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18
Mon, Dec

Mural Arts Next Steps: Creating a Narrative of Community Art to Preserve Cultural History, Locally and Beyond

Nonprofit/Community
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As we move into our next decade, we at Mural Arts have become increasingly proactive about challenging ourselves to do work that is both more innovative and collaborative. Increasingly we want to do our part to advance the ever-evolving conversation about muralism in the 21st Century—what will it look like and how will it remain consistent with our mission and vision to uplift the communities we serve?

As we have continued to move forward and take on new challenges, we are mindful of looking back at the same time. As important as it is to embrace new ways of looking at our work, it is imperative we remember where we came from, the work we have done around the city, and the stories told so beautifully by these large-scale works of art. It is just as important for us to not just talk about our older work, but to preserve it and interpret it. We want to curate and share it. In fact, preservation has become a central theme in conversations about the future of our practice, revealing a growing urgency to conserve, restore and present these wonderful images for many more to see, appreciate and understand. Within the older murals are important stories from which nearly all of our work, and certainly our best work, is born. Talk of aspiration and struggle, the past and the present, upheaval and triumph—these walls reflect the resilience of the human spirit in ways that move and inspire.

The most gratifying result of this process of reflection has been the creation of two important mural collections. The Mural Mile, our inaugural collection of landmark Center City murals, and the Albert M. Greenfield African American Iconic Images Collection, together have formalized and legitimized what we have long considered to be the world’s largest outdoor art gallery.

The newest collection, the Albert M. Greenfield African American Iconic Images Collection, gathers together 47 murals representing important aspects of Philadelphia’s African American history, traditions and culture. Curated through a wonderful partnership with the African American Museum of Philadelphia, this collection was launched just a few weeks ago at an incredibly inspiring event hosted by the Museum. We believe this will be not only a source of great pride to the African American community for decades to come but also a valuable learning tool for all young people and adults alike. We believe it captures the rich African American experience, an experience that is inseparable from and synonymous with the Philadelphia experience.

Over the years, we have created thousands of murals that pay tribute to historical figures and neighborhood heroes, document neighborhood migrations, and record oral histories. But before now we have only on occasion felt empowered to close the loop on these stories, which are so dear to these communities but largely unknown beyond neighborhood lines, by collecting and presenting them to the public. We wanted to give back to these communities by giving people here and everywhere access to opportunities that will allow them to discover or rediscover the everyday treasures unique to Philadelphia, uncovering the voices of the people who have inspired these projects or whose lives have been changed by them. We felt compelled to pay tribute to the African American experience in Philadelphia by interviewing, archiving and documenting a history told by those who have shaped it.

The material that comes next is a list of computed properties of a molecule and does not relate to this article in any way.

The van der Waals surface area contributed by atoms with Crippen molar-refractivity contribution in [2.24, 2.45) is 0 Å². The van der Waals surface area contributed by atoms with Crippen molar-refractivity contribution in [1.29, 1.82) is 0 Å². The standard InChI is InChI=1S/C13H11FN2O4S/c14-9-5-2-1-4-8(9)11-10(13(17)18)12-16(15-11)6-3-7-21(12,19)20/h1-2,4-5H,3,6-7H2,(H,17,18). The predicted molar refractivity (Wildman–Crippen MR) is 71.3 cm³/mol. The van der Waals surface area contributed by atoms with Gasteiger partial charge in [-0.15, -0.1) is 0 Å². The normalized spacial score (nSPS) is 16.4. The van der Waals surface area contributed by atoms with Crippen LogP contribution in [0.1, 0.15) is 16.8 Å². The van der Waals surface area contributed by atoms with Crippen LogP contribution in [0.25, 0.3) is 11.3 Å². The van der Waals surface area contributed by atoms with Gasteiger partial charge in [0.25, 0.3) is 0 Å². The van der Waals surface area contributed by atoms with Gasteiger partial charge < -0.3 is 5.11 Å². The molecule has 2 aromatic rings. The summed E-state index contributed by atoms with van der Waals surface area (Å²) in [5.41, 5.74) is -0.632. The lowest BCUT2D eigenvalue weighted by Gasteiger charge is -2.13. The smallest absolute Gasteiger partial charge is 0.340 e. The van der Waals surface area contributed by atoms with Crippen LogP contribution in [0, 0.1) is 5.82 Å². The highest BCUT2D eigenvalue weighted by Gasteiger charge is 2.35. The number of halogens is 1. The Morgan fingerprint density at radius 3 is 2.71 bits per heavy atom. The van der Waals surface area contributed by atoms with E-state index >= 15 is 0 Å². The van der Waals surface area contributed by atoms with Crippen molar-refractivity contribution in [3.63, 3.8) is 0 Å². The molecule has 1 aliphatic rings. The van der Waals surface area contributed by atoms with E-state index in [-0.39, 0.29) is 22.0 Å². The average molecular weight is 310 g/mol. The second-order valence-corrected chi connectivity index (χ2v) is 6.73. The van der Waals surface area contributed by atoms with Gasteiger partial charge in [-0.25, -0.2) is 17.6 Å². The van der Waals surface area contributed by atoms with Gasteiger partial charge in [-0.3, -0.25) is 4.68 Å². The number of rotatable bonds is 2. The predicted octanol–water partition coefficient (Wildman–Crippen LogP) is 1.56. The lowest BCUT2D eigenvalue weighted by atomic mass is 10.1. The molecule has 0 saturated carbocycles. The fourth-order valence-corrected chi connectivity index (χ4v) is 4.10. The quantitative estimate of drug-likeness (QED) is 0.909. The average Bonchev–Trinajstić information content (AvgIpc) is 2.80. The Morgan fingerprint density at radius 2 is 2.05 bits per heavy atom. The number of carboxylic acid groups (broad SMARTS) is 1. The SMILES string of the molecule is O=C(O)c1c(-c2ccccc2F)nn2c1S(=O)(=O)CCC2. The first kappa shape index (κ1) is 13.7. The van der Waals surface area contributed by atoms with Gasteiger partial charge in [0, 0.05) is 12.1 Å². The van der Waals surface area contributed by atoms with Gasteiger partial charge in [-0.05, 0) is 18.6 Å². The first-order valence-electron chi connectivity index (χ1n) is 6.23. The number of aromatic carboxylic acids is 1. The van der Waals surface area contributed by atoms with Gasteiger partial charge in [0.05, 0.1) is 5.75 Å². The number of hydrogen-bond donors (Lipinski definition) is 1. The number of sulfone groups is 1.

Murals, as beautiful as they are, are merely the conduit for the stories kept alive in the hearts of the people. Murals are an occasion for these important stories to surface, to occupy a physical space within a community when they might otherwise be lost within the folds of a neighborhood’s collective memory.

The process of retrieving and recapturing these stories for this collection represented some innovative steps for Mural Arts. It changed the way we treat our murals as educational tools. The collection features over 100 interviews with neighborhood residents, community leaders, sons and daughters of famous activists and local legends, African American scholars and local celebrities, all of which are available through downloadable audio tour, cellphone tour and guided tours that depart from the Museum. The educational possibilities created by this work are no longer restricted by geography. People everywhere, here and around the world, can study history through the lens of community-based public art.

This collection also reaffirmed the value and necessity of collaboration for Mural Arts. Coming out of the fiscal crisis that plagued our city last year, we knew from the moment we had this idea of an African American-themed mural collection that we would not be able to do this alone. We needed a strong partner in a top-tier cultural institution that would support this work. In the African American Museum of Philadelphia, we found the great partner needed to make this endeavor a success.

I have always believed that murals are a uniquely democratic form of art-making—art created for and by the people. This belief has been reflected in our work, and this collection is a natural outgrowth of a philosophy that has been our guidepost since day one. I am so proud that, with this collection, we have found a way to honor a community that has not only been the creative engine behind so many of our murals but on a daily basis is part of the heart and soul of our city.